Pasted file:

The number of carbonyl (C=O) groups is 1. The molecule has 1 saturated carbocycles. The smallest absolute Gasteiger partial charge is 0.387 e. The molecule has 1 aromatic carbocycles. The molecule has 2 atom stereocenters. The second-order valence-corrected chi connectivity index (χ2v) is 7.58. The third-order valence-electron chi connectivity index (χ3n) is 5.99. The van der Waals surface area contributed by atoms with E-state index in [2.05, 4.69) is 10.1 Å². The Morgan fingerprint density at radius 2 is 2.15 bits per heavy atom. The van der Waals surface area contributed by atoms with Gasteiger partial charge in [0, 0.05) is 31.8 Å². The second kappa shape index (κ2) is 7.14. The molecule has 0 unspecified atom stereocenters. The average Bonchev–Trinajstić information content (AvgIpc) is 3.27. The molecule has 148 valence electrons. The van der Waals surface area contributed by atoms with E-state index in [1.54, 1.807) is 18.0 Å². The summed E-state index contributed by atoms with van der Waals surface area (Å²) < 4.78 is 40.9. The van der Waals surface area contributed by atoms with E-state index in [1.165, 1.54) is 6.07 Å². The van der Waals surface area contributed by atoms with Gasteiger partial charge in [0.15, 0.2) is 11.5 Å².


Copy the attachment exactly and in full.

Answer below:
The number of carbonyl (C=O) groups is 1. The molecule has 1 saturated carbocycles. The smallest absolute Gasteiger partial charge is 0.387 e. The molecule has 1 aromatic carbocycles. The molecule has 2 atom stereocenters. The second-order valence-corrected chi connectivity index (χ2v) is 7.58. The third-order valence-electron chi connectivity index (χ3n) is 5.99. The van der Waals surface area contributed by atoms with E-state index in [2.05, 4.69) is 10.1 Å². The Morgan fingerprint density at radius 2 is 2.15 bits per heavy atom. The van der Waals surface area contributed by atoms with Gasteiger partial charge in [0, 0.05) is 31.8 Å². The second kappa shape index (κ2) is 7.14. The molecule has 0 unspecified atom stereocenters. The average Bonchev–Trinajstić information content (AvgIpc) is 3.27. The molecule has 148 valence electrons. The van der Waals surface area contributed by atoms with E-state index in [1.54, 1.807) is 18.0 Å². The summed E-state index contributed by atoms with van der Waals surface area (Å²) < 4.78 is 40.9. The van der Waals surface area contributed by atoms with E-state index in [1.165, 1.54) is 6.07 Å². The van der Waals surface area contributed by atoms with Gasteiger partial charge in [0.15, 0.2) is 11.5 Å².